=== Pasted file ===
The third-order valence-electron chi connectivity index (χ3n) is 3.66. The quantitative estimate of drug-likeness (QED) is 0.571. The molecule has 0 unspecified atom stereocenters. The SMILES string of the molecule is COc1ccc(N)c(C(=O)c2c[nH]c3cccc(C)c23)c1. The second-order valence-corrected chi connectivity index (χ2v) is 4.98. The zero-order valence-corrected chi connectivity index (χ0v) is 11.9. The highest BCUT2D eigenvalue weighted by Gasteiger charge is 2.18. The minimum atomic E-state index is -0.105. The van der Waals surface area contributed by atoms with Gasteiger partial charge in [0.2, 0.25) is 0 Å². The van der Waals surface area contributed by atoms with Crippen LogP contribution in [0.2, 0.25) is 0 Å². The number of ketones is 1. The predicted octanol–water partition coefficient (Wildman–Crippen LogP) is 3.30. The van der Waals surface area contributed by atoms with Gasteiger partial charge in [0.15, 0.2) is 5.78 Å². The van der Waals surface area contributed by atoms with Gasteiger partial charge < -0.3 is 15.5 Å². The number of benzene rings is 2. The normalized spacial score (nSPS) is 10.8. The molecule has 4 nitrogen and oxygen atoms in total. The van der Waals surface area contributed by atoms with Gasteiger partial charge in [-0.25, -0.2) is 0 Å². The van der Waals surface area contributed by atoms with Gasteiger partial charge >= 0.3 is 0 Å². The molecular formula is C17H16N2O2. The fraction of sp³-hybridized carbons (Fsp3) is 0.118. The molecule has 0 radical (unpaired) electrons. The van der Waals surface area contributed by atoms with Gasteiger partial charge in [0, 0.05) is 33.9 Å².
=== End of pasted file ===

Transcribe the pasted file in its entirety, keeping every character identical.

The third-order valence-electron chi connectivity index (χ3n) is 3.66. The quantitative estimate of drug-likeness (QED) is 0.571. The molecule has 0 unspecified atom stereocenters. The SMILES string of the molecule is COc1ccc(N)c(C(=O)c2c[nH]c3cccc(C)c23)c1. The second-order valence-corrected chi connectivity index (χ2v) is 4.98. The zero-order valence-corrected chi connectivity index (χ0v) is 11.9. The highest BCUT2D eigenvalue weighted by Gasteiger charge is 2.18. The minimum atomic E-state index is -0.105. The van der Waals surface area contributed by atoms with Gasteiger partial charge in [0.2, 0.25) is 0 Å². The van der Waals surface area contributed by atoms with Crippen LogP contribution in [0.2, 0.25) is 0 Å². The number of ketones is 1. The predicted octanol–water partition coefficient (Wildman–Crippen LogP) is 3.30. The van der Waals surface area contributed by atoms with Gasteiger partial charge in [0.15, 0.2) is 5.78 Å². The van der Waals surface area contributed by atoms with Gasteiger partial charge < -0.3 is 15.5 Å². The number of benzene rings is 2. The normalized spacial score (nSPS) is 10.8. The molecule has 4 nitrogen and oxygen atoms in total. The van der Waals surface area contributed by atoms with Gasteiger partial charge in [-0.25, -0.2) is 0 Å². The van der Waals surface area contributed by atoms with Gasteiger partial charge >= 0.3 is 0 Å². The molecular formula is C17H16N2O2. The fraction of sp³-hybridized carbons (Fsp3) is 0.118. The molecule has 0 radical (unpaired) electrons. The van der Waals surface area contributed by atoms with Gasteiger partial charge in [0, 0.05) is 33.9 Å².